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on January 16, 2002
If there's one John Wayne film just crying for a DVD release, this is it.
Director John Ford once said he could conceive of nothing more beautiful than a horse in full stride. There are plenty of them in She Wore a Yellow Ribbon but even more than that, there's Monument Valley in a way that only John Ford could have filmed it.
It's no accident that a Monument Valley vista now bears the name "John Ford's Point." And She Wore a Yellow Ribbon is THE John Ford Monument Valley film.

There have been scores of Monument Valley films but no other is this good. Just look at the way the West Mitten hangs over Captain Brittles' moving scene at his wife's grave and the thunderstorm building over the wagons where Ford overruled his cinematographer and kept the cameras rolling.
Many of us believe this is John Wayne's best acting performance ever and that his True Grit Oscar was payback two decades later, just as Henry Fonda's On Golden Pond statue was payback for The Grapes of Wrath.
Let's just say that Wayne's performance here is so good if ever anyone argues that he was a celebrity more than an actor, the best way to refute them is simply to roll She Wore a Yellow Ribbon.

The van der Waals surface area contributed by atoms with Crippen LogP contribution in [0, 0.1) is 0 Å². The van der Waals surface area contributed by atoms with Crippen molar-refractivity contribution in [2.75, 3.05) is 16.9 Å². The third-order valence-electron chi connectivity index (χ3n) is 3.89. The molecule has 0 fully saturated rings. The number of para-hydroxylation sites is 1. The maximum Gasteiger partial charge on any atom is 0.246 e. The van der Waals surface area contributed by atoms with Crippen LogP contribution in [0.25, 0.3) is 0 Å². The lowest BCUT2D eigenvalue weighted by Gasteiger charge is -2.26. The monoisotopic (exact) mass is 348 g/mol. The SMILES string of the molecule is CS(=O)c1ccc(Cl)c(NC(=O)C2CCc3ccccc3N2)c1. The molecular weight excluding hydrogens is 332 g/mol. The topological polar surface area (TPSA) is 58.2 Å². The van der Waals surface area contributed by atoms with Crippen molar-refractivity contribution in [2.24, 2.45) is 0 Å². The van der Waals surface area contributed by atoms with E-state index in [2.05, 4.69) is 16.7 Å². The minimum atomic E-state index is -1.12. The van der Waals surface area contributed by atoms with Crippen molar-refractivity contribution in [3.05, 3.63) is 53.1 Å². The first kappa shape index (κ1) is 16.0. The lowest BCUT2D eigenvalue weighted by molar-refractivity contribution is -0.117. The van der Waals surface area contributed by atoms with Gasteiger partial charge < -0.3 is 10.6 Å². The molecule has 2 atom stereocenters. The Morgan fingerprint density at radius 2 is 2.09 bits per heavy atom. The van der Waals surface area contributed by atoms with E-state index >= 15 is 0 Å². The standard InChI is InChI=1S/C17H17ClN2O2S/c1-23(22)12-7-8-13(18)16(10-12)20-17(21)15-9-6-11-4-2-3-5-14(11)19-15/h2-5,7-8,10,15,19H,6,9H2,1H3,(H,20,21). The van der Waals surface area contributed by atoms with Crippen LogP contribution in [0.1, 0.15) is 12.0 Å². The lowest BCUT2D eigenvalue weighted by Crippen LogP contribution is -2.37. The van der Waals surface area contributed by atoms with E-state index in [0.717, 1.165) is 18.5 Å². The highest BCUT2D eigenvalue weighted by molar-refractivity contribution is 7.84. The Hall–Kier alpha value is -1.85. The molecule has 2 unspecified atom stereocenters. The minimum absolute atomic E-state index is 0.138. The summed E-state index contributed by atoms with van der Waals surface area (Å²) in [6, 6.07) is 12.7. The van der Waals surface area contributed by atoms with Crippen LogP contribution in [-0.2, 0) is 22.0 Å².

But, please, please, PLEASE ! we need to be able to roll it in DVD.
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on July 2, 2000
Then think again. "She Wore a Yelloe Ribbon" is one of the Duke's greatest and most subtle performances. His interplay with the masterful Victor McLaglen is memorable and oftentimes hilarious. In this movie, Wayne fully understands the emotions and complexities of his character Nathan Brittles, the retiring cavalry leader.
One of the greatest scenes that John Wayne ever played is when the troop gives him a gold watch upon his retirement. As he slowly removes his spectacles, wipes them off and then reads the sentiment, you really see that Wayne may not have had the greatest range of any actor, but he was a great actor in the right role. His characterization of Captain Nathan Brittles is near the top of the list in all-time Duke performances.
I've seen this movie 30 times or more and never weary of it. You always see something new each time you view it. There is humor, pathos and action here and as always, John Ford's masterful direction. A must see!
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on July 2, 2001
John Wayne probably gives the finest performance I've seen him give so far in this story of a Calvary officer, just days before his retirement, who goes on one last assignment. He's accompanied by fellow officer Victor McLaglen who's very funny in a broad way, as well as two stiffly acted young lovers, a subplot that doesn't take too much away from the overall film (fortunately). Wayne has to rely a lot less on heroics in this performance, and instead concentrate on characterization, which he does with much success. He brings depth and a bittersweet quality to his character in a way that might surprise some. With a beautifully photographed backdrop framing each scene, this John Ford feature is sure to please fans of Wayne and Westerns alike.